0751 GMT - Spanish bond trade marginally weaker after a slight underperformance within the eurozone this morning, as markets await the Catalan parliament's discussion later in the day, with a potential uniletaral declaration of independence. The 10-year Spanish bond is trading at a yield of 1.68%, up about 1.5 basis points, according to Tradeweb. The 10-year Spanish-German spread is trading at 124 bps, up about 1.3 bps. Barclays economists Apolline Menut and Antonio Garcia Pascual say that "it seems that the most likely path forward is one of escalation by the separatists with a declaration of independence this week most likely on Tuesday." (emese.bartha@wsj.com; @EmeseBartha)

    0750 GMT - The euro rises in a sign of confidence that for now the risk of Catalonian independence is just a Spanish problem, says Thu Lan Nguyen at Commerzbank. Euro gains are small but still EUR/CHF reaches a two-week high 1.1526, according to Factset, and EUR/USD its highest in nearly a week at 1.1789. "We have seen so far that the euro has reacted very little to the political events in Spain," says Ms. Nguyen. However, it could be vulerable if risks of Catalonia separating become more imminent, with Catalan President Carles Puidgemont due to speak to the regional parliament later Tuesday. A weaker dollar also helps EUR/USD as investors remain skeptical of U.S. rates rising much beyond the expected December rise, Ms. Nguyen says. (olga.cotaga@wsj.com; @OlgaCotaga)
    0733 GMT - Use debt and cash from the operating company to finance the acquisition of Multimedia Polska and you will be downgraded. That could be what Moody's is trying to tell UPC Holding as it cuts its outlook on the Liberty Global subsidiary's Ba3 rating to negative from stable, according to UniCredit analyst Jonathan Schroer.Moody's cites the "weaker operating momentum" in Switzerland, but UniCredit is "a bit surprised" as weaker trends in Switzerland have been evident for a while. (tasos.vossos@wsj.com; @tasosvos)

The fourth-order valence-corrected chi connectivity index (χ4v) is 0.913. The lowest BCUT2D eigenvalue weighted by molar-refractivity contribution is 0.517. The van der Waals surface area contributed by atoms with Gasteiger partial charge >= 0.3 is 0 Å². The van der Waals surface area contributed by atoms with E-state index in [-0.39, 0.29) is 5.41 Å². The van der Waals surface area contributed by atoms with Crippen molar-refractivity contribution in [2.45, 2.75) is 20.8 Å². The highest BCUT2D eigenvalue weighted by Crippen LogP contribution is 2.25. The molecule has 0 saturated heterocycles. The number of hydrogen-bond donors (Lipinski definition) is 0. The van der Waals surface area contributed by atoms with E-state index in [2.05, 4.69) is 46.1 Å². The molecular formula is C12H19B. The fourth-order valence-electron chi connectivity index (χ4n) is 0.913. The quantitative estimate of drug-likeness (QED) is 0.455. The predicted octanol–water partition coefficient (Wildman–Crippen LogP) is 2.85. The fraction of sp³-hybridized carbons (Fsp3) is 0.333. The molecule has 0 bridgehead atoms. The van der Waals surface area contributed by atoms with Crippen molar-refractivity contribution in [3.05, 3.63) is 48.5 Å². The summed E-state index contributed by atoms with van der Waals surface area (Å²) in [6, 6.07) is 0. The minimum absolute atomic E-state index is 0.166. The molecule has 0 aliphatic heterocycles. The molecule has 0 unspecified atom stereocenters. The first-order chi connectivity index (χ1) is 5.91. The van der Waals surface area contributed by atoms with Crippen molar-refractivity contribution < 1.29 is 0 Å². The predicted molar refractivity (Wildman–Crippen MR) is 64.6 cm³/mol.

0728 GMT - Sterling trades mixed before a batch of U.K. data for August at 0830 GMT, including industrial and manufacturing output data, trade and construction output. GBP/USD is up 0.2% at 1.3172 as the dollar weakens, but EUR/GBP is up 0.1% at 0.8941. Industrial output is expected to rise by 0.6% month-on-month and manufacturing by 0.3% from July, according to the consensus in a WSJ poll. The trade deficit is expected to narrow slightly. This could be enough to lift the pound, although a weak construction output number could offset better news elsewhere. "The [construction] sector seems to have been hardest hit by Brexit-related uncertainty," says Unicredit, while RBC notes construction is "set to be a small drag" on 3Q GDP. (jessica.fleetham@wsj.com)

    0727 GMT - The People's Bank of China will try keeping the yuan stable in the run up to and throughout the 19th Party Congress that starts next week, say ANZ's Irene Cheung. That could prove difficult given global markets moving to price in a Fed hike in December, she says. On Tuesday, the PBOC fixed the yuan stronger by the biggest margin in over a month. The offshore yuan closely tracks its onshore counterpart, taking cues from the daily fixing. The USD/CNH pair Tuesday dropped to its lowest level since Sep. 22 and is now down 0.5% at CNY6.5821. Influenced by the PBOC's daily fixes, the USD/CNH gains to likely be capped at below CNY6.70 in the near term, says Cheung, at an about 50% Fibonacci retracement between the high for the pair in December 2016 and its low in September 2017. (kenan.machado@wsj.com)